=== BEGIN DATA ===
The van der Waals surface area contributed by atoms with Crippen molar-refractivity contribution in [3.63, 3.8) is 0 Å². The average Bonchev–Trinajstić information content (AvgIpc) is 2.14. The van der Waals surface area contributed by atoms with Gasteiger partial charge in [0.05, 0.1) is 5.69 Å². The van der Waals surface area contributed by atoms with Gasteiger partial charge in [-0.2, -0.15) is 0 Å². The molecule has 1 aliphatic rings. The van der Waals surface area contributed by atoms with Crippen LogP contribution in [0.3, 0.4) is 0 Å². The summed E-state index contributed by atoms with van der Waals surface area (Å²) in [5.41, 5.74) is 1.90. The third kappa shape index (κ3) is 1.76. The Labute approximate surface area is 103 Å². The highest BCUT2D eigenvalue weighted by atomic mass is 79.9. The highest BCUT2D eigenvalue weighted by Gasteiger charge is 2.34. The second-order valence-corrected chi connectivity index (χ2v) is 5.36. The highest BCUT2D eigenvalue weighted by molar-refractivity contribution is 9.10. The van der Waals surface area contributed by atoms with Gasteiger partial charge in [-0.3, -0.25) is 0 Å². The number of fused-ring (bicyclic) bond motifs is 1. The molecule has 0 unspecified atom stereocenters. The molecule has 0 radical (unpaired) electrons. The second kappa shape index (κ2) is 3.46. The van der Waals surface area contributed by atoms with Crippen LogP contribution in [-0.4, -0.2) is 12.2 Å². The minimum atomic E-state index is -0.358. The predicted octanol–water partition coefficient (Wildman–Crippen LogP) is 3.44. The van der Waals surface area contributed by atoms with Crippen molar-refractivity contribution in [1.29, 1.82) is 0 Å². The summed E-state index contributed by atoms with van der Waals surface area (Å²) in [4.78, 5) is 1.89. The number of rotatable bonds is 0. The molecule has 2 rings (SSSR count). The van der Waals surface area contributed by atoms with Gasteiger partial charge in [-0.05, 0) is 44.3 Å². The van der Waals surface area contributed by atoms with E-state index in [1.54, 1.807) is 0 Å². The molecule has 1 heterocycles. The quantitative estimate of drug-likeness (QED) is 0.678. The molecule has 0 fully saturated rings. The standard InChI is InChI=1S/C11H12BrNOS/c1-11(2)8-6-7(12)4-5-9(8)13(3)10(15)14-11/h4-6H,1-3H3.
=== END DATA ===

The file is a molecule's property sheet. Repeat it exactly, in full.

The van der Waals surface area contributed by atoms with Crippen molar-refractivity contribution in [3.63, 3.8) is 0 Å². The average Bonchev–Trinajstić information content (AvgIpc) is 2.14. The van der Waals surface area contributed by atoms with Gasteiger partial charge in [0.05, 0.1) is 5.69 Å². The van der Waals surface area contributed by atoms with Gasteiger partial charge in [-0.2, -0.15) is 0 Å². The molecule has 1 aliphatic rings. The van der Waals surface area contributed by atoms with Crippen LogP contribution in [0.3, 0.4) is 0 Å². The summed E-state index contributed by atoms with van der Waals surface area (Å²) in [5.41, 5.74) is 1.90. The third kappa shape index (κ3) is 1.76. The Labute approximate surface area is 103 Å². The highest BCUT2D eigenvalue weighted by atomic mass is 79.9. The highest BCUT2D eigenvalue weighted by Gasteiger charge is 2.34. The second-order valence-corrected chi connectivity index (χ2v) is 5.36. The highest BCUT2D eigenvalue weighted by molar-refractivity contribution is 9.10. The van der Waals surface area contributed by atoms with Gasteiger partial charge in [-0.3, -0.25) is 0 Å². The number of fused-ring (bicyclic) bond motifs is 1. The molecule has 0 unspecified atom stereocenters. The molecule has 0 radical (unpaired) electrons. The second kappa shape index (κ2) is 3.46. The van der Waals surface area contributed by atoms with Crippen LogP contribution in [-0.4, -0.2) is 12.2 Å². The minimum atomic E-state index is -0.358. The predicted octanol–water partition coefficient (Wildman–Crippen LogP) is 3.44. The van der Waals surface area contributed by atoms with Crippen molar-refractivity contribution in [1.29, 1.82) is 0 Å². The summed E-state index contributed by atoms with van der Waals surface area (Å²) in [4.78, 5) is 1.89. The number of rotatable bonds is 0. The molecule has 2 rings (SSSR count). The van der Waals surface area contributed by atoms with Gasteiger partial charge in [-0.05, 0) is 44.3 Å². The van der Waals surface area contributed by atoms with E-state index in [1.54, 1.807) is 0 Å². The molecule has 1 heterocycles. The quantitative estimate of drug-likeness (QED) is 0.678. The molecule has 0 fully saturated rings. The standard InChI is InChI=1S/C11H12BrNOS/c1-11(2)8-6-7(12)4-5-9(8)13(3)10(15)14-11/h4-6H,1-3H3.